Form Of Engagement Activity A formal working group, expert panel or dialogue
Part Of Official Scheme? No
Geographic Reach International
Primary Audience Policymakers/politicians
Results and Impact As part of a visit to New Zealand Centre for SME Research at Massey University and following a public lecture a meeting with 15 government civil servants was organised to discuss the implications of the research

Various
Year(s) Of Engagement Activity 2012
 
Description Newcastle Finance and Financial Law Group Annual Symposium 
Form Of Engagement Activity Participation in an activity, workshop or similar
Part Of Official Scheme? No
Primary Audience
Results and Impact Panellist at workshop on 'High Cost credit' where some details of our firms' experiences were reported to an audience including academics, industry trade bodies, voluntary organisations and the Bank of England.
Year(s) Of Engagement Activity
 
Description Regulation 'is good for small firms' 
Form Of Engagement Activity A magazine, newsletter or online publication
Part Of Official Scheme? No
Geographic Reach National
Primary Audience Media (as a channel to the public)
Results and Impact Article written by Simon Down in East Anglian Daily Times

East Anglian Daily Times
Year(s) Of Engagement Activity 2013
URL http://www.eadt.co.uk/business/features/insight_regulation_can_be_good_for_small_firms_1_2332531
 
Description SME regulation : building better policy 
Form Of Engagement Activity A talk or presentation
Part Of Official Scheme? No
Primary Audience
Results and Impact Keynote Address 1

http://www.massey.ac.nz/massey/research/centres-research/new-zealand-centre-for-sme-research/nzsmerc-events/20092012-sme-regulation-building-better-policy/20092012-sme-regulation-building-better-policy_home.cfm
Year(s) Of Engagement Activity 2012
 
Description Situating small business regulation 
Form Of Engagement Activity A talk or presentation
Part Of Official Scheme? No
Primary Audience
Results and Impact Invited talk given about the project at the annual Hunter Centre for Entrepreneurship at Strathclyde University Business School
Year(s) Of Engagement Activity 2009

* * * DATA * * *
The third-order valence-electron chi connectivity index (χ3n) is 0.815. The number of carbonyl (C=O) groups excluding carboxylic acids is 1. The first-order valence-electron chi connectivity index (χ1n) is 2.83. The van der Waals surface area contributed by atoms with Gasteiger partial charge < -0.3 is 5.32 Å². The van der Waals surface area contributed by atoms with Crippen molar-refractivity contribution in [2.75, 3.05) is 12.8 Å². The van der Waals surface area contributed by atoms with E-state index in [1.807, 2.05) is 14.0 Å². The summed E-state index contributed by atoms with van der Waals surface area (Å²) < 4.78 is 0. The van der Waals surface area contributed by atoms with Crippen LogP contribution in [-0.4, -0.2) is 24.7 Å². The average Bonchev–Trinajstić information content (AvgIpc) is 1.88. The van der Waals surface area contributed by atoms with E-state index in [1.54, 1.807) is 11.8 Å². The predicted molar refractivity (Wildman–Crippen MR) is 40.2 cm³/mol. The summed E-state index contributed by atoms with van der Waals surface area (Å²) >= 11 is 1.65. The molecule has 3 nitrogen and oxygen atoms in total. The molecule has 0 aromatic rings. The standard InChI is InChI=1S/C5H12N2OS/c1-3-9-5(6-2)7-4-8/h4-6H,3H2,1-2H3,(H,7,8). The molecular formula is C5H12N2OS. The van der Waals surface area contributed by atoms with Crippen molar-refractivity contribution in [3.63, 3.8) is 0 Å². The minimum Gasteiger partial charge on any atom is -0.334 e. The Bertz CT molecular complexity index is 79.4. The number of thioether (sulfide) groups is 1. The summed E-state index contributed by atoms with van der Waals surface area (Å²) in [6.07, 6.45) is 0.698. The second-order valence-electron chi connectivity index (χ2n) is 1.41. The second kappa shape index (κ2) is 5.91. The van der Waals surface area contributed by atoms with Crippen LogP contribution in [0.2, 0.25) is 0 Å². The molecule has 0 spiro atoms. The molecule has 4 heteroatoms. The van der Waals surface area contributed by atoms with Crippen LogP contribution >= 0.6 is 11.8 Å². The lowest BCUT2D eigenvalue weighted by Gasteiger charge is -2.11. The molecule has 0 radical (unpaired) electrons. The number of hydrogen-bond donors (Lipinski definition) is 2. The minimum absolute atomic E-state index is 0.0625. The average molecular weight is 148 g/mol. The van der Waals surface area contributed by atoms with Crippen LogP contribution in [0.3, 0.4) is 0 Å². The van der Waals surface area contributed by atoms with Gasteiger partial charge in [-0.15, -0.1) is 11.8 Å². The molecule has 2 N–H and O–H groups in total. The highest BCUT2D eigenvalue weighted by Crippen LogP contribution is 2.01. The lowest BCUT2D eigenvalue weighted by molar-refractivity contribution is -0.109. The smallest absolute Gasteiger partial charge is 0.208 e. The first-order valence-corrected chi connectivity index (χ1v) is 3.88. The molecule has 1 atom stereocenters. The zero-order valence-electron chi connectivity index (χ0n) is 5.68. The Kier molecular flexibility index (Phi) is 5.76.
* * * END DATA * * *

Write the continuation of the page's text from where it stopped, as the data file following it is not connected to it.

Description Society Now 
Form Of Engagement Activity A magazine, newsletter or online publication
Part Of Official Scheme? No
Geographic Reach National
Primary Audience Media (as a channel to the public)
Results and Impact ESRC Magazine

Society Now
Year(s) Of Engagement Activity 2013
URL http://www.esrc.ac.uk/_images/Society_Now_15_tcm8-25645.pdf
 
Description Strategic responses of growing firms to regulation over time : a longitudinal and behavioural analysis of the formalisation process 
Form Of Engagement Activity Participation in an activity, workshop or similar
Part Of Official Scheme? No
Primary Audience
Results and Impact This talk was given at the invitation of Prof Monder Ram, OBE from De Montfort University at the following event: Regulations and Small Firms: Boon or Burden? Seminar 3 - Small Firm Seminar Series 2012.
Year(s) Of Engagement Activity
 
Description The Regulation of Business and the Business of Regulation 
Form Of Engagement Activity Participation in an activity, workshop or similar
Part Of Official Scheme? No
Primary Audience
Results and Impact A seminar presentation was delivered in response to an invitation to speak at Newcastle University Business School's research seminar series
Year(s) Of Engagement Activity
 
Description strategic adaptation of growing firms to regulation: a longitudinal analysis of the informality-formality span 
Form Of Engagement Activity A talk or presentation
Part Of Official Scheme? No
Primary Audience
Results and Impact Presentation given at the Sheffield School of Management
Year(s) Of Engagement Activity 2013
 
Description strategic responses of growing firms to regulation over time: a longitudinal and behavioural analysis of the formalisation process - Strathclyde 
Form Of Engagement Activity A talk or presentation
Part Of Official Scheme? No
Primary Audience
Results and Impact Seminar given in Glasgow at the invitation of Prof David Charles AcSS FeRSA, at European Policies Research Centre, School of Government and Public Policy, University of Strathclyde, 40 George Street, Glasgow G1 1QE. There were around 20 people, four of which were from the Scottish Government
Year(s) Of Engagement Activity 2013